Conflict in Macedonia Updated Jul 2001

from Catholic Relief Services
Published on 06 Jul 2001
The small Balkan nation of Macedonia is being rocked by further violence, which is causing a deteriorating humanitarian situation in the region. Fighting between ethnic-Albanian guerillas and Macedonian security forces continues in the north of the country, but civil unrest has also spread to the country's capital, Skopje. This has forced tens of thousands of people to flee their homes. There are some 40,000 displaced people within Macedonia itself and more than 70,000 have crossed into Kosovo. Most are ethnic Albanians, and the majority of the population of Kosovo is also ethnic Albanian. Click on the virtual tour to learn more.
Catholic Relief Services Responds

Catholic Relief Services is stepping up its assistance to the increasing number of refugees fleeing the conflict in the Balkan nation of Macedonia. The Agency has provided more than $170,000 in emergency aid to refugees entering Kosovo so far, and recently committed another $100,000 to local charities to boost their capacity to assist both refugees and the thousands of host families that have volunteered to house them. Catholic Relief Services has committed $270,000 to aid Macedonian refugees.

"We are praying that peace and stability return to this region and that more families will not be forced to flee their homes" said Rick Estridge, Zonal Director for CRS in Kosovo. "But we are fully prepared to commit more funds and expand our emergency assistance program should this increase in refugee numbers continue." With the situation in Macedonia extremely unstable, CRS/Kosovo is preparing to receive even larger numbers of refugees. The CRS warehouse in Prizren has been prepared to give temporary shelter to 500 people if necessary.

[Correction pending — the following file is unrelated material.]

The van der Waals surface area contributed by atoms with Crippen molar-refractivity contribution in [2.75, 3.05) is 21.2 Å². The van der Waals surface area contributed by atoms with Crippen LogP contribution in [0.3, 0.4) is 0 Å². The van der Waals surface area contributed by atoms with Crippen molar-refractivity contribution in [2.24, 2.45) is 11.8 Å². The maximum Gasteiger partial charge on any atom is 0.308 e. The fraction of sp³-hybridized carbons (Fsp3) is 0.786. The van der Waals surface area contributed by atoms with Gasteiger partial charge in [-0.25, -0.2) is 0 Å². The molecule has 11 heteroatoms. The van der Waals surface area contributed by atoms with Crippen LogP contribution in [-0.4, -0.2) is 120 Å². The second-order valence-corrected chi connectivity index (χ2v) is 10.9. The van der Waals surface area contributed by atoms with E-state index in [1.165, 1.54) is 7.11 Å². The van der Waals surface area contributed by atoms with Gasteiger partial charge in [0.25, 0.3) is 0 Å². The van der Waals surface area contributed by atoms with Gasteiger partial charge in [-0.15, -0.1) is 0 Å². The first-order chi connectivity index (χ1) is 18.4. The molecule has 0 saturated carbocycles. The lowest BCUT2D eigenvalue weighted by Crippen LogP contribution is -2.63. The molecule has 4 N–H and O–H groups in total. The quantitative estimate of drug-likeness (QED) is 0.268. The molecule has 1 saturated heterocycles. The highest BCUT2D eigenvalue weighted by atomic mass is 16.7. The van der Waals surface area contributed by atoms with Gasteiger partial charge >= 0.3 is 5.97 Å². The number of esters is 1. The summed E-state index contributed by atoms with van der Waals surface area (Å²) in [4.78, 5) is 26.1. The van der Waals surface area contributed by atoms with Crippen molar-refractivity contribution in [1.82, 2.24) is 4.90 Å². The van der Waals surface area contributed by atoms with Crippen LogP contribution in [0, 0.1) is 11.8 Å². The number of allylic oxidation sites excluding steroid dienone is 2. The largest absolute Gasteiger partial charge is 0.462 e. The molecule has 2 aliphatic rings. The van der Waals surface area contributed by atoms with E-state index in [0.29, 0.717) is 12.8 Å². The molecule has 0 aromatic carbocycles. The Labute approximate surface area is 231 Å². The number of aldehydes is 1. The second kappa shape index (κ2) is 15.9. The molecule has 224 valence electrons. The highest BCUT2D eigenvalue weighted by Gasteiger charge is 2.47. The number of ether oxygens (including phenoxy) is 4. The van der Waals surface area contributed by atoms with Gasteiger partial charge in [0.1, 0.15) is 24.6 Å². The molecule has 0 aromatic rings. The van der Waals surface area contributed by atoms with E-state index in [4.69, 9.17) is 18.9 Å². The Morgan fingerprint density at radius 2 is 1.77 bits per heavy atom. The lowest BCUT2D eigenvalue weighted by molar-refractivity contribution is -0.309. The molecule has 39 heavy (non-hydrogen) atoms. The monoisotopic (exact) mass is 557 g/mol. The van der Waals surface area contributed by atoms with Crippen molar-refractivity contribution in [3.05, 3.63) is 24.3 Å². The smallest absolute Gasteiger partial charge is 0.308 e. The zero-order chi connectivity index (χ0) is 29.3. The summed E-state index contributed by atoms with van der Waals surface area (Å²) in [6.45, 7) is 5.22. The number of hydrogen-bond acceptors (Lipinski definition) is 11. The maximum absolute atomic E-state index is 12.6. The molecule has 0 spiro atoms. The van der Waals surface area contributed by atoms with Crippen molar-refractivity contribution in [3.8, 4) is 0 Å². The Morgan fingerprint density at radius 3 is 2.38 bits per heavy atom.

The CRS emergency response principally consists of distributing hygiene packs and infant packs to refugee families throughout Kosovo, as well as to new arrivals at border crossings. This is done in cooperation with our local partners including Caritas Kosovo. Hygiene packs include such staples as soap and washing power, and infant packs include baby food and diapers. Almost 15,000 packs have been distributed so far. At border crossings basic items like water, juice packs and biscuits are being provided to refugees as they arrive in soaring summer temperatures after often harrowing journeys.

The large numbers of refugees in Kosovo is putting increasing strain on the host families who are providing shelter. "Their generosity is incredible," said Estridge. "But these are often poor families themselves, and we are moving to make sure assistance also reaches these host families."


Just two years after the world watched the region around Yugoslavia's province of Kosovo deteriorate, tensions rose again. This time the neighboring country of Macedonia suffered from fighting that forced tens of thousands of refugees to flee to Kosovo for safety. The Macedonian government tried to pacify aggressive ethnic-Albanian militants operating in the areas surrounding Tetovo, Macedonia, a predominantly Albanian town close to the border with Kosovo, but the situation flared again in the last few weeks and violence is once again at hand.

In Macedonia, where some 40,000 people have left their homes and are scattered throughout the country, Catholic Relief Services continues to operate a $2 million country program, which includes education and microfinance projects. CRS/Macedonia is also preparing to assist displaced families within the country as the humanitarian situation worsens.

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